“We are the last faces the unit will see before they go into harm’s way, and the first faces that they see when they return. It is our solemn duty to make sure that we take care of these warriors, both before they deploy and when they return,” Lt. Col. Kevin Ellson, the battalion’s commander, said in a news release.

    Guard units like the 2215th, which will remain in Texas for a year, are key in ensuring the ongoing flow of troops to and Afghanistan, where American commanders are winding down 13 years of fighting.

    The Pentagon plans to pull the last American combat troops from Afghanistan by Dec. 31.

  • Coast Guard gets deal on new transports: Free

    Mon, April 14, 2014 by Tom Roeder with no comments

    coast guardA fleet of new, but unwanted Air Force transports has found a home with the Coast Guard.

    The Air Force ordered the twin-engined C-27J aircraft a decade ago to fill what was seen as a need for a transport plane smaller than the C-130 Hercules. But the Air Force soured on its purchase as combat in Iraq and Afghanistan wound down, reducing the need for small transports to ferry passengers and supplies in the war zone.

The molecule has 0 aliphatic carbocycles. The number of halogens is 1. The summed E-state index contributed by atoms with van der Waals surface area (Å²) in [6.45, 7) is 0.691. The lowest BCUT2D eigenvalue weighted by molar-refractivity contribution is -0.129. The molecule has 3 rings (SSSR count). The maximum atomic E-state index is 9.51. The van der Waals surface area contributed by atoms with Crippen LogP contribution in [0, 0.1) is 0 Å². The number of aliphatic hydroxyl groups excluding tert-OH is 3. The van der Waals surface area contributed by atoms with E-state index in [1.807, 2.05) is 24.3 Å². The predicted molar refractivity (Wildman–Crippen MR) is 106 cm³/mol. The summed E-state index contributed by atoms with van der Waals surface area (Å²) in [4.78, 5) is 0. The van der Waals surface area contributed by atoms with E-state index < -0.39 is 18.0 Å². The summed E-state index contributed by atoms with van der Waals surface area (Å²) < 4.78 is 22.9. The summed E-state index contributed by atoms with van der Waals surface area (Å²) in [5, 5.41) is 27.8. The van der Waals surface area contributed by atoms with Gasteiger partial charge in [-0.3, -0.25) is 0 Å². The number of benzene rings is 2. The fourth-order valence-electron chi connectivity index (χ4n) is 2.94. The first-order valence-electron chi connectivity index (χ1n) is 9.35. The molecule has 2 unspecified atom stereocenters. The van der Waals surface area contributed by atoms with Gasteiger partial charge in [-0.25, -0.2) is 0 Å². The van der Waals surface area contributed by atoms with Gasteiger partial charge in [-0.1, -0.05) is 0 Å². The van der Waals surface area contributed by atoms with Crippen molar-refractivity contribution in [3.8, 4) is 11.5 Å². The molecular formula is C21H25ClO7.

The planes were mothballed as soon as the came off the assembly line.

    But the Coast Guard has claimed 14 of the 21 planes for patrol and transport work.

    “It saves us about a half a billion dollars in acquisition costs, and we’re off and running the program now,” Coast Guard commandant Adm. Robert J. Papp said in a news release.

    In trade for the C-27Js, the Coast Guard is giving up seven aging C-130 transports, which will be repaired and transferred to the U.S. Forest Service for duty as firefighting tankers.

  • Longmont firm’s images of Russian troops firm spur invasion worry

    Fri, April 11, 2014 by Tom Roeder with no comments

    flankersThe top American commander in Europe, Air Force Gen. Phil Breedlove has taken to Facebook with satellite images of an apparent Russian buildup that could foreshadow a Russian invasion of Ukraine.

    And the imagery isn’t from some exotic spy satellite. It’s from the Longmont-based satellite imagery company DigitalGlobe.

    The commercial satellite images clearly show Russian tanks, artillery and bombers at bases near Ukraine.

    “Russian forces around Ukraine are not positioned to exercise, they are fully equipped and capable to invade,” Breedlove wrote on Facebook. “Public denials of this simple fact are undermining progress toward a political resolution and cast serious doubts about intentions. These satellite images tell the real story.”

    Breedlove described the Russian forces as an army capable of combined-arms attacks on command.

    NATO is sending surveillance planes for flights over nations neighboring Russia in a show of force.

    “NATO continues to monitor events closely and has prudently increased AWACS surveillance flights over Romania and Poland in order to maintain awareness of activity in Ukraine,” NATO said in a new release. “The Alliance has also significantly increased air policing activity and the number of aircraft dedicated to this task.”